I think of my studio as a vegetable garden, where things follow their natural course. They grow, they ripen. You have to graft. You have to water.

I try to apply colors like words that shape poems, like notes that shape music.


The painting rises from the brushstrokes as a poem rises from the words. The meaning comes later.


What I am seeking… is a motionless movement, something equivalent to what is called the eloquence of silence…

mirothe-poetess1940The Poetess, 1940

I work like a labourer on a farm or in a vineyard. Things come to me slowly. My vocabulary of forms, for instance, has not been the discovery of a day. It took shape in spite of myself… That is why I am always working on a hundred different things at the same time.

Joan Miro2

In a picture, it should be possible to discover new things every time you see it. But you can look at a picture for a week together and never think of it again. You can also look at a picture for a second and think of it all your life.


 Poetry and painting are done in the same way you make love; it’s an exchange of blood, a total embrace – without caution, without any thought of protecting yourself.

For me an object is something living. This cigarette or this box of matches contains a secret life much more intense than that of certain human beings. When I see a tree, I receive an impact as if it were somebody breathing, somebody speaking. A tree, too, is something human.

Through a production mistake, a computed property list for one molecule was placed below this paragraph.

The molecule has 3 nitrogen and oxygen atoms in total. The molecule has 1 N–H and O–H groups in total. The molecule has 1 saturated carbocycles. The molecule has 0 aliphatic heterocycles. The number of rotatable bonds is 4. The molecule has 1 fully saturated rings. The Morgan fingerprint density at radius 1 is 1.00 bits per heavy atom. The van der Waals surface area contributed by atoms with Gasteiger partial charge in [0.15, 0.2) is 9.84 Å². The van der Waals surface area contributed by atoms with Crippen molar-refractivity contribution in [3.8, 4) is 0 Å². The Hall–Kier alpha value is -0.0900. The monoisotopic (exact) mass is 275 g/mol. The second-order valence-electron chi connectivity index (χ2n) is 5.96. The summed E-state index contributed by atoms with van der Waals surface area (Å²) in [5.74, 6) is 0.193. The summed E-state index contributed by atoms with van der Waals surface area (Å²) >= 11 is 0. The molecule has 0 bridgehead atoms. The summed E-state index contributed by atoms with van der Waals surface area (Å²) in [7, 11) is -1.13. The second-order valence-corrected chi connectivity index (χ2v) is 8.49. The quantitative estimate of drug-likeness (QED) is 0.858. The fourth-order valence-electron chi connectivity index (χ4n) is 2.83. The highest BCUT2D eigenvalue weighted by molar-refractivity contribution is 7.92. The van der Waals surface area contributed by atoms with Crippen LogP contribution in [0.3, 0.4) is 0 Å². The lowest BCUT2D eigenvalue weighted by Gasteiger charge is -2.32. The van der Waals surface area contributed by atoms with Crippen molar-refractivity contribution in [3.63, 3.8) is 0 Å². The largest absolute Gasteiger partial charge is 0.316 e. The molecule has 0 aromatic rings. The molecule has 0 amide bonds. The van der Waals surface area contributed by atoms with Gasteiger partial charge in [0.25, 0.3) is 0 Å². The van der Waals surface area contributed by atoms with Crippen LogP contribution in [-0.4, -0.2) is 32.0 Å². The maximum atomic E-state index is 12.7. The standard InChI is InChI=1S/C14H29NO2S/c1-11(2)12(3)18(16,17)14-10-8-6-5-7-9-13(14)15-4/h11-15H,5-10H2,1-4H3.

Art class was like a religious ceremony to me. I would wash my hands carefully before touching paper or pencils. The instruments of work were sacred objects to me.


The works must be conceived with fire in the soul but executed with clinical coolness.


Painting must be fertile. It must give birth to a world.. ..it must fertilize the imagination.

miro_womaninfrontofthesunWoman In Front of the Sun, 1950

“You can also look at a picture for a second and think of it all your life.”

“The power of color reveals the fragility of the line.”

Miro Museum

“I provoke accidents – a form, a splotch of color. Any accident is good enough.”

I begin my pictures under the effect of a shock which I feel and which makes me escape from reality… I need a point of departure, even if it’s only a speck of dust or a flash of light.

The simplest things give me ideas.
Joan Miró


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